THE dogma of political correctness is dangerously weakening Britain’s traditional concept of justice.
Our ruling elite are so deluded by the ideology of cultural diversity that they have lost the ability to protect the innocent and punish the guilty.
That is the only conclusion to be drawn from the outrageous leniency shown by a court this week towards a gang of Somalian Muslim women who savagely beat up a white woman in Leicster city centre. In a brutal, unprovoked assault, the thugs knocked Rhea Page to the ground, then repeatedly kicked in the head while calling her a “white bitch” and “white slag”.
Ms Page, who was so traumatised by the incident that she has lost her job as a carer for people with learning disabilities, later said: “I thought they were going to kill me.”
Incredibly, despite the ferocity of the attack, the judge gave the girls only suspended sentences, even though he could have jailed them for up to five years.
His bizarre decision came after the defence told him that the Muslim assailants had been drinking and were “not used to being drunk” because of their religion.
As a cause for mitigation, this is absurd. Why on earth should Muslims be treated any differently to other offenders, simply on the grounds of their faith?
If they are so pious, so respectful of Islamic rituals, why were they drinking in the first place? And shouldn’t their drunkenness in public, an offence in itself, have added to the seriousness of their crime rather than lessened it?
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Just as troubling was the failure of the authorities to charge the gang with racially-aggravated assault. For nothing could be more racially abusive than their barbaric cry of “kill the white bitch”.
We can be pretty sure that if a Somalian Muslim girl had been kicked to the ground by a group of white brutes, the Crown Prosecution Service and the Police would have taken a tougher approach.
The disgraceful message of this episode is that Muslims can get drunk and maim almost with impunity because the state is so craven about their creed.
The case makes a mockery of the idea of equality before the law - one of the cornerstones of liberal democracy.
The reluctance to imprison Ms Page’s attackers is so indicative of the supine, guilt-ridden mindset of our modern ruling class, where cowardice is dressed up as cultural sensitivity and self-loathing masquerades as tolerance.
This mentality, which is tearing apart the moral bonds of our civilisation, can be seen all around us. A classic recent example was the police’s initial paralysing feebleness towards the rioters last August because of fears about accusations of racism.
The same is true of the hesitancy in tackling so-called “honour” attacks on women in Muslim communities.
Only last week, it was revealed that the total of these appalling incidents, some of them fatal, is approaching 3,000 a year.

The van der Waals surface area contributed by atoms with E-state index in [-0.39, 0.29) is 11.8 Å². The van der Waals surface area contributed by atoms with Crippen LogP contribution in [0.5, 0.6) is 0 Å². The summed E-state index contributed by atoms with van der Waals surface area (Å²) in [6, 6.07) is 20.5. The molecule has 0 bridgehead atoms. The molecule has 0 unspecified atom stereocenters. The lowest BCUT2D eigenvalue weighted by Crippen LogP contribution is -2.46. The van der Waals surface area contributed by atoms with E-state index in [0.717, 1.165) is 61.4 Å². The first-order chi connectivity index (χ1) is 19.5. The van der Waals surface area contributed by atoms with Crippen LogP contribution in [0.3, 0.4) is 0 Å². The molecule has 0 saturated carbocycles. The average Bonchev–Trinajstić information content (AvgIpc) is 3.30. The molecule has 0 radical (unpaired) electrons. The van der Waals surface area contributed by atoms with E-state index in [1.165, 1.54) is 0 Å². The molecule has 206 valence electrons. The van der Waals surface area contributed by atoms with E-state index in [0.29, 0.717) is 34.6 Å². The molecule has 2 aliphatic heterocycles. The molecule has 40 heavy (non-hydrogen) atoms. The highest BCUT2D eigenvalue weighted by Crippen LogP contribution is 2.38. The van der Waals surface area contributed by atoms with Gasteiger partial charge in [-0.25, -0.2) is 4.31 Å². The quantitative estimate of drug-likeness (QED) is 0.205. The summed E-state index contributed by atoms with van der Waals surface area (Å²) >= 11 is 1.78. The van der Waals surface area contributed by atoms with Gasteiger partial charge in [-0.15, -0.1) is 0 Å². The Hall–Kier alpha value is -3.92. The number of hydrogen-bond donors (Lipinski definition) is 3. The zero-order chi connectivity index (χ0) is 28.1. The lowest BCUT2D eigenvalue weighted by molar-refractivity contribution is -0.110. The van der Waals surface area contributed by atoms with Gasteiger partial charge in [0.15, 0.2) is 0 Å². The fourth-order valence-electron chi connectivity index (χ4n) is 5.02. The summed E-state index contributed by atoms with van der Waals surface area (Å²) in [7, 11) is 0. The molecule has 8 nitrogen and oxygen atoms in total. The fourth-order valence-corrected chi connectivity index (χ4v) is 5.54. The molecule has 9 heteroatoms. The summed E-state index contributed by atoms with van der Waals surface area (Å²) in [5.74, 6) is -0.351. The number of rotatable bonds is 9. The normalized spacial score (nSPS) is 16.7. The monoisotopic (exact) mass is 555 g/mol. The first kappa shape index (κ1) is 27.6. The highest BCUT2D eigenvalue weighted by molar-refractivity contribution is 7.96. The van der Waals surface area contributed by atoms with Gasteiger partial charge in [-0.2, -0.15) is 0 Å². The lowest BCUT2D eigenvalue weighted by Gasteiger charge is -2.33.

In a similar vein, the police and social services have long been terrified of talking openly about the growing problem of Pakistani gangs preying on white girls in northern towns.
As Detective Inspector Alan Edwards, an expert in the field, has said, “Everyone’s been too scared to address the ethnicity factor.”
In the twisted world of our civic institutions, minorities are always seen as victims.
Even the worst behaviour of some in their communities is excused by references to poverty or racism or social exclusion.
That certainly applies to the Somalian community in Britain, who are constantly presented one of the most oppressed groups in the country.
But, in truth, the oppression can work the other way. Too many Somalians have become a burden on the British taxpayer, thanks to their welfare dependency.
Over 80 per cent of them, for instance, live in taxpayer-funded homes. Moreover Somalian gangs, most of them peddling drugs, have helped to create a climate of fear in parts of our cities through their enthusiasm for violence and contempt for the law.
As one Somalian youth from the notorious Woolwich Boys says, “We’ve come over here with one thing on our mind – money. We don’t care how we get it. The Government doesn’t stand a chance.”
Tremendous double standards are at work over race crime. Racial killings of whites are frequently downplayed or forgotten.
The name of Kriss Donald is almost unknown today, yet the circumstances of his death could hardly have been more horrific.
In March 2004, while walking through Glasgow, the 15-year-old schoolboy was kidnapped by a Pakistani gang, dragged to open land, tortured, stabbed 13 times and set on fire while he was still alive.
Fortunately the gang was caught and convicted, but this monstrous crime provoked no great outpouring of moral anguish.
Peter Fahy, one of Britain’s leading chief constables, once said that political correctness means it is “harder to get the media interested” when the victims are “young white men”.
The British establishment is guilty of nothing less than reverse racism. Their members, from judges to politicians, think
they are enlightened and compassionate. But in truth they are filled with prejudice.
For often they refuse to expect the same standards of civilised behaviour from certain minorities that they demand of the indigenous population.
Such a perverted outlook is the opposite of equality. In the name of anti-racism, they have ended up in the bizarre position of promoting discrimination.
That is no way to achieve the integration and cohesion that our society so badly needs.